ITMA Pop‑up Archive at IWAMD, University of Limerick

January 2020 saw the launch of a new initiative from ITMA: the addition of a ‘visiting researcher’ as part of the Pop-Up Archive programme. Kara O'Brien a PhD student at the Irish World Academy of Music and Dance (IWAMD) at the University of Limerick was the inaugural ITMA Pop-up researcher. Kara kindly takes us on her research journey.

Popup Ul 2020 Researcher Kara Obrien
Kara O'Brien,

My involvement with the scheme began in mid-December 2019, when the usual deluge of end-of-semester emails was interrupted by the announcement of a bursary being offered by ITMA to allow a student to spend a researcb week in the Archive. 

My name is Kara O’Brien. I am a Ph.D. student at the Irish World Academy (IWA) at the University of Limerick. Originally from a little town outside of Denver, Colorado in the US, I began singing traditional Irish songs when I was very small, and for most of my life I have sung, collected, and studied traditional songs. I moved to Ireland four years ago to continue this work, first through an M.A. in Traditional Music Performance, and now through a Ph.D. focusing on traditional Irish hunting songs. 

Although I had briefly visited the Archive a couple of times earlier in my research, I must admit that I was a bit intimidated by the idea of conducting any extended research there—at first in the mistaken belief that ITMA’s extensive online offerings contained most of their collection, and later because I found there was so much material available that it was difficult to know where to begin. 

Extract: Kara O'Brien Pop-Up Research Presentation

The trouble with hunting songs is that they tend to show up in all sorts of odd places. For the last three years, I have tracked them down on various recordings, through internet searches and, mostly, through word of mouth. I began studying them because 1) they have been largely neglected in the past, and 2) they contain all sorts of interesting bits of historical, cultural and political information buried in them. It is exactly these two things that make them so difficult to find, however. They have rarely been compiled, and they turn up in the guise of everything from political ballads to lengthy sporting rhymes to love songs. Fascinating, but difficult to find.

I arrived at the Archive on a bright January morning, with a collection of about 15 hunting songs, and the hope that during the week I would turn perhaps two or three new ones and some variations on the ones I had. By the time I got on the bus back to Limerick the following Saturday, I had a list of over 100 distinct songs.

Extract: Kara O'Brien Pop-up Research Presentation

Perhaps more importantly even than the songs, however, I gained a whole new appreciation of ITMA, its collection, its importance to the traditional music and dance of Ireland, and its remarkable and passionate staff.

Sitting in the lovely Georgian library for a week, I had a unique opportunity to experience the range of people who use the archive, and the vast resources and knowledge of the staff who help them make the most of the collection. I also gained a new understanding of the Archive as a part of the living tradition of Ireland’s music and dance, and its passionate dedication to collection and preserving all aspects of the tradition.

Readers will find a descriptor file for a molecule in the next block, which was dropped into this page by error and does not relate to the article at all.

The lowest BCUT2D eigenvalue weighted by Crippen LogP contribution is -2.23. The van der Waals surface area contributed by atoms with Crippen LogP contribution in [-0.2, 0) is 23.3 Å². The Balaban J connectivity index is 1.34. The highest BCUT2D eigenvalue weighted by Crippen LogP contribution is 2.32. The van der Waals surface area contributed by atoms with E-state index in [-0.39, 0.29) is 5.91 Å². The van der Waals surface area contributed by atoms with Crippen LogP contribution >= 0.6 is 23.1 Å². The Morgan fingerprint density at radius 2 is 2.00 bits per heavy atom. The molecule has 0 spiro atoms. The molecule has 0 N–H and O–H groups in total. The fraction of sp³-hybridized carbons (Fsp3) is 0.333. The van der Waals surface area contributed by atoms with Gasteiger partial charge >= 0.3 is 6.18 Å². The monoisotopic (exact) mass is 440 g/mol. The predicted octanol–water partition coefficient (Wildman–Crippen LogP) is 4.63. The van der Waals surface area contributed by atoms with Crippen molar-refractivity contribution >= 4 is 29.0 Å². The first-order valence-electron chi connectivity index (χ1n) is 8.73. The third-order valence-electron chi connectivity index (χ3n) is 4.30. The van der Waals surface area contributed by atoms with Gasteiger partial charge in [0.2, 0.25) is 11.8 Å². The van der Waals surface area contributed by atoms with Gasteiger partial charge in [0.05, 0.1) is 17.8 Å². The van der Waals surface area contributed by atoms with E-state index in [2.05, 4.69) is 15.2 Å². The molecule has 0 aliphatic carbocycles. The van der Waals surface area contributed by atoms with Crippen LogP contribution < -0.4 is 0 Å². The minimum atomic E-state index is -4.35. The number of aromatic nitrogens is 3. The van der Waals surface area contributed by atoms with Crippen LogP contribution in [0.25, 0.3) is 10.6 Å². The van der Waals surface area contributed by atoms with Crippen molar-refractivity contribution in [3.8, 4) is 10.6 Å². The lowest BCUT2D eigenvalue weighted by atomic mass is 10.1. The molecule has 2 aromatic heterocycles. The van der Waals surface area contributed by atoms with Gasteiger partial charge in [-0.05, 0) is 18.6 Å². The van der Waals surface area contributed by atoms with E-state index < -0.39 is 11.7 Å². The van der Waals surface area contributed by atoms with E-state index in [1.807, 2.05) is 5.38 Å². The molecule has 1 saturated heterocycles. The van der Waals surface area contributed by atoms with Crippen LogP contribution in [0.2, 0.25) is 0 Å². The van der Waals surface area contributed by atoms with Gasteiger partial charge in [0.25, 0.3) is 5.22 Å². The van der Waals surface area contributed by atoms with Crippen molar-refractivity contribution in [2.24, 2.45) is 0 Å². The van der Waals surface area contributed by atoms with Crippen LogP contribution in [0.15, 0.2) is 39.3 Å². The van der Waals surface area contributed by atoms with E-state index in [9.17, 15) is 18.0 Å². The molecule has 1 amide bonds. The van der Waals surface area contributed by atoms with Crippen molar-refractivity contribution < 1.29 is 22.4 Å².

The following week this was demonstrated with even more force, when ITMA Director Liam O’Connor, Project Manager Grace Toland, and Field Recording Officer Brian Doyle arrived at the Irish World Academy for the Pop-Up Archive. 

The two days that the Archive spent at the Academy were marked with growing excitement as students began to better understand what the Archive was and how they could make use of it. On the second day the Archive staff and myself gave a presentation about ITMA, its goals, purpose and the various resources available. Afterwards, the Archive recorded an interview with the great musician Mickey Dunne, showcasing the Archive’s commitment to preserving the living tradition, and allowing students to witness field-recording first-hand. 

By the time the interview was completed, the foyer was filled with students of all ages and majors, brimming with question about the Archive’s collections and resources.
Kara O'Brien

The event sparked a new interest amongst students, many of whom later told me that they had no idea of the scope of the Archive’s resources, or even that students “could just walk in.” 

The impact of the Pop-Up Archive is still being felt at the Academy, and has had a lasting impact on the relationship between the two institutions. 

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ITMA Pop-Up Archive at IWA: a video snapshot

it was hugely valuable for Irish World Academy students to have the opportunity to interact with the richness and depth of the archive on ‘home turf’. It is a true example of accessibility and community engagement. Already, its effects are being felt throughout the student body, from BA to PhD levels and we hope that we can continue this initiative in the future
Sandra Joyce, Director IWA

To the uninitiated—and particularly to students—the Irish Traditional Music Archive has, perhaps, one of the most formidable names to ever grace a Georgian townhouse. Between those two megaliths of Tradition and Archive Music might so easily get lost. Anyone who has experienced the Archive or met its staff will know that nothing could be further from the truth. The Pop-Up Archives and bursary program are carrying this message in new ways to new audiences: from schools and universities to festivals and sessions, ITMA will always be found in the heart of the living tradition.

Written by:

Kara O'Brien

Presented by:

Grace Toland